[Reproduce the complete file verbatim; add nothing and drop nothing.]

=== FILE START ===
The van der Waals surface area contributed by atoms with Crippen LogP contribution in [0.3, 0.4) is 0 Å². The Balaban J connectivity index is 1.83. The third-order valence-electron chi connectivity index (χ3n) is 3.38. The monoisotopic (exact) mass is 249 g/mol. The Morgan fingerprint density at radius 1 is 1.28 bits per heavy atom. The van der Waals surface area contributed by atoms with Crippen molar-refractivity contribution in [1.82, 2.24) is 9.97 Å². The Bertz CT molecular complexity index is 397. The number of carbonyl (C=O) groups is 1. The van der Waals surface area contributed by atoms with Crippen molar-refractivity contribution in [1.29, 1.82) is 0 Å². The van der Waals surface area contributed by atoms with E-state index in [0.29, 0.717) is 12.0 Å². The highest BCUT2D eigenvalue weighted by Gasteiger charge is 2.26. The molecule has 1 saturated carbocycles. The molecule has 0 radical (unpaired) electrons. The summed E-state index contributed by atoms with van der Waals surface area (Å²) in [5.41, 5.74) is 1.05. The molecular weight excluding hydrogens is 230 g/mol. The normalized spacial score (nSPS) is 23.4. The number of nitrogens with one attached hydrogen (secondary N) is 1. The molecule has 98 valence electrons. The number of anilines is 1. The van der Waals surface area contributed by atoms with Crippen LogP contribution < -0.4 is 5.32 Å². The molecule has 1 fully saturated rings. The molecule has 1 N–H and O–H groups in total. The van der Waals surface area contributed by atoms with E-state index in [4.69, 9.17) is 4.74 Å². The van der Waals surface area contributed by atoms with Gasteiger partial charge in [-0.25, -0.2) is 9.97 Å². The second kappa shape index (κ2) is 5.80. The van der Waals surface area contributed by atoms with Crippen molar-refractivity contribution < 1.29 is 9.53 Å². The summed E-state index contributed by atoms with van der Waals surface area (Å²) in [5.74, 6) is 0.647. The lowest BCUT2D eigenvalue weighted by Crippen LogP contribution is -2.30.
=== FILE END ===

The van der Waals surface area contributed by atoms with Crippen LogP contribution in [0.3, 0.4) is 0 Å². The Balaban J connectivity index is 1.83. The third-order valence-electron chi connectivity index (χ3n) is 3.38. The monoisotopic (exact) mass is 249 g/mol. The Morgan fingerprint density at radius 1 is 1.28 bits per heavy atom. The van der Waals surface area contributed by atoms with Crippen molar-refractivity contribution in [1.82, 2.24) is 9.97 Å². The Bertz CT molecular complexity index is 397. The number of carbonyl (C=O) groups is 1. The van der Waals surface area contributed by atoms with Crippen molar-refractivity contribution in [1.29, 1.82) is 0 Å². The van der Waals surface area contributed by atoms with E-state index in [0.29, 0.717) is 12.0 Å². The highest BCUT2D eigenvalue weighted by Gasteiger charge is 2.26. The molecule has 1 saturated carbocycles. The molecule has 0 radical (unpaired) electrons. The summed E-state index contributed by atoms with van der Waals surface area (Å²) in [5.41, 5.74) is 1.05. The molecular weight excluding hydrogens is 230 g/mol. The normalized spacial score (nSPS) is 23.4. The number of nitrogens with one attached hydrogen (secondary N) is 1. The molecule has 98 valence electrons. The number of anilines is 1. The van der Waals surface area contributed by atoms with Crippen LogP contribution < -0.4 is 5.32 Å². The molecule has 1 fully saturated rings. The molecule has 1 N–H and O–H groups in total. The van der Waals surface area contributed by atoms with E-state index in [4.69, 9.17) is 4.74 Å². The van der Waals surface area contributed by atoms with Gasteiger partial charge in [-0.25, -0.2) is 9.97 Å². The second kappa shape index (κ2) is 5.80. The van der Waals surface area contributed by atoms with Crippen molar-refractivity contribution < 1.29 is 9.53 Å². The summed E-state index contributed by atoms with van der Waals surface area (Å²) in [5.74, 6) is 0.647. The lowest BCUT2D eigenvalue weighted by Crippen LogP contribution is -2.30.